Salaries for most information security professionals are still trending upwards, but have flattened out slightly in the past six months as pressure on corporate spending continues.
While salary expectations are largely being met, spending controls mean few additional incentives are on offer, according to recruitment specialist Acumin.
Technical skills remain in high demand, particularly those related to security architecture and web application security.
Security architects and project managers in demand
Demand for security architects is particularly high, with yet another increase in salaries in the past six months to £78,000-£90,000 a year, up from £75,000-£90,000 in 2012, according to Acumin’s latest salary index.
Similarly, demand is high for security project and security programme managers, as all three are related to transformational IT security projects.
“We are seeing many organisations undertaking such transformation programmes, particularly in regulated industries such as oil and gas,” said Chris Batten, joint managing director of Acumin.
Security is getting additional attention in these programmes due to an emphasis on competitive risk management and greater awareness around cyber-related risks, he told Computer Weekly.
Batten said these transformation programmes can be any large-scale security project, such as insourcing or outsourcing IT security.
Web application security skills in short supply
The high demand for security skills related to web applications is mainly due to the fact that most organisations are moving to web-based apps.
“But there is a huge lack of supply of people with web application security skills, such as web application security architects and penetration testers, where demand outstrips supply,” said Batten.
According to the latest Acumin salary index, CHECK team member or CREST registered tester salaries have increased in the past six months to £38,000-£48,000 a year, up from £35,000-£45,000 in 2012 and £32,000-£42,000 in 2011.
Increasing focus on security management
There has also been an increase in demand for less technical roles, such as security managers, as companies focus on security controls and policies.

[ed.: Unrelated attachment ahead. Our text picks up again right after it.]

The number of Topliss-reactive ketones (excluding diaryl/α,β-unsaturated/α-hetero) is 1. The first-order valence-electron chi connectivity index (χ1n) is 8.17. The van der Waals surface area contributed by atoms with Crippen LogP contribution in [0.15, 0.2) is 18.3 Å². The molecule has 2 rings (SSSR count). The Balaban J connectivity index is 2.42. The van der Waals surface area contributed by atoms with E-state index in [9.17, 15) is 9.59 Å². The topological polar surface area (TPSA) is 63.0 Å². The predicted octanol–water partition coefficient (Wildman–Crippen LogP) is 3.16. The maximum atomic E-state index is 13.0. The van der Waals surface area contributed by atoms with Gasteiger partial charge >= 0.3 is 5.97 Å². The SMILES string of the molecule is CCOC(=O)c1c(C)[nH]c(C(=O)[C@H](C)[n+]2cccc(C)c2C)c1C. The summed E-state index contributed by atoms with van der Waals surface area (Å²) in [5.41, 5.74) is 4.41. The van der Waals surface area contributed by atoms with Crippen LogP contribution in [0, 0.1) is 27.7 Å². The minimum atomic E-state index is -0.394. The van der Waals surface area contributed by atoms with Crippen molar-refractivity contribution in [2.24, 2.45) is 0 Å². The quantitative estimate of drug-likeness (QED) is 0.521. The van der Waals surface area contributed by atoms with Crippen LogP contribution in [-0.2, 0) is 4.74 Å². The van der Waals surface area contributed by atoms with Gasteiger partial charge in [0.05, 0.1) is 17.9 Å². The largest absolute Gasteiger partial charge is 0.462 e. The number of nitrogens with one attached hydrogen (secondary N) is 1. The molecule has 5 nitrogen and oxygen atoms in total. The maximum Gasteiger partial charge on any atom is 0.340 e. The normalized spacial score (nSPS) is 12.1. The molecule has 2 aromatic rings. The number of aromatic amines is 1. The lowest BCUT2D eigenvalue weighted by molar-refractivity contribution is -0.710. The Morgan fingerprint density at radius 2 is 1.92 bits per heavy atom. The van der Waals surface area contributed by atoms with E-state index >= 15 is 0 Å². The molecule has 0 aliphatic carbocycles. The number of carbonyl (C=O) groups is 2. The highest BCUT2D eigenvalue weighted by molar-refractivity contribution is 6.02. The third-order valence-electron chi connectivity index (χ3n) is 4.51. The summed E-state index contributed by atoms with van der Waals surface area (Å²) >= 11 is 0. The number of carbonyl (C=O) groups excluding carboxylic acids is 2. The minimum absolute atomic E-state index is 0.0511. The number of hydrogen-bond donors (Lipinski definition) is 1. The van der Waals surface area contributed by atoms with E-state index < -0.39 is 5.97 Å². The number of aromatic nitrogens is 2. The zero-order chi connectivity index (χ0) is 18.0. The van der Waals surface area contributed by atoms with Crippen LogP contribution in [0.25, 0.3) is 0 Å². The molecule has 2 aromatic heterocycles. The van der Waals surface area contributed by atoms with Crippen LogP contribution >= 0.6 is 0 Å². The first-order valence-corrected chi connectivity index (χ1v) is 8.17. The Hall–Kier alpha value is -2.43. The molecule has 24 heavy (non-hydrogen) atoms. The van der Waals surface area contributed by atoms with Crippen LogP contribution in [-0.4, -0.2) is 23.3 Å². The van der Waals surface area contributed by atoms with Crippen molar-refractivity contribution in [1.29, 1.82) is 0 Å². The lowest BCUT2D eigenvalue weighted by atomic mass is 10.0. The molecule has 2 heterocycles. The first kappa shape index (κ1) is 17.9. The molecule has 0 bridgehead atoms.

There is increased demand, for example, for information security and risk managers, who are responsible for non-technical risk disciplines with some team management responsibility.
“This increased demand is likely to be linked to changes in policy and legislation,” said Batten.
There is also an increased focus on IT governance and control in the wake of the recent rate-fixing scandals in the banking industry, he said.
“Greater control is usually policy orientated; companies are looking to change the corporate culture and the way they operate, which is about management, not technology,” he said.
However, this increased demand has not automatically translated into increased salaries for information security and risk managers.
These positions are attracting permanent salaries of £60,000-£75,000 a year, which is unchanged from the past two years, but up from the 2010 average of £53,000-£72,000.
According to Batten, this is probably due to the fact that there is not such a critical shortage of less technical information security skills.
“It is only when supply gets short that demand starts pushing up salaries, but we could see that happening in the next six months,” he said.
More on IT salaries
Investment in junior staff and graduates
The demand for middle-range candidates commanding salaries of £30,000-£55,000 has also increased in the past six months, as organisations seek to keep salary costs as low as possible.
“In this range, we have seen increased demand across the board for candidates with two to five years’ experience in both technical and non-technical disciplines,” said Batten.
While competition for the limited number of candidates in this category continues, salaries will not necessarily go up, but employers are likely to change their focus.
“They will start to recruit more junior staff and graduates, and put them on training schemes, which is what needs to happen in the industry because of the skills shortage,” said Batten.
“We need more investment at grass-roots level and in graduate schemes, otherwise we are going to fail to scale for the future,” he said.
More on IT technical skills
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- Invest in cloud skills or risk marginalisation, CIOs warned
- Demand for big data IT workers to double by 2017, says eSkills
- Plugging the IT technical and non-technical skills gap
- CW500: Skills shortages loom as development comes back in-house
PCI skills lose specialist status
“The demand for these skills is still there, but not as a specific skill set; we are seeing this increasingly rolled into team skills as an additional competence to other skills,” said Batten.
The lack of demand for pure-play PCI skills, he said, is probably an indication of the maturity of that market, which is no longer in a high-growth phase.
Contract work expected to rise in 2013
Six months ago, contract rates were down across the board, because contract work is usually associated with project work and most projects were still on hold.
In the past six months, however, Batten said Acumin has seen a slow rise in demand.
Although many organisations are still trying to use internal team resources to do whatever projects are necessary, he expects demand for contract work in security to rise significantly in the next 12 months as internal teams reach breaking point and/or projects are released.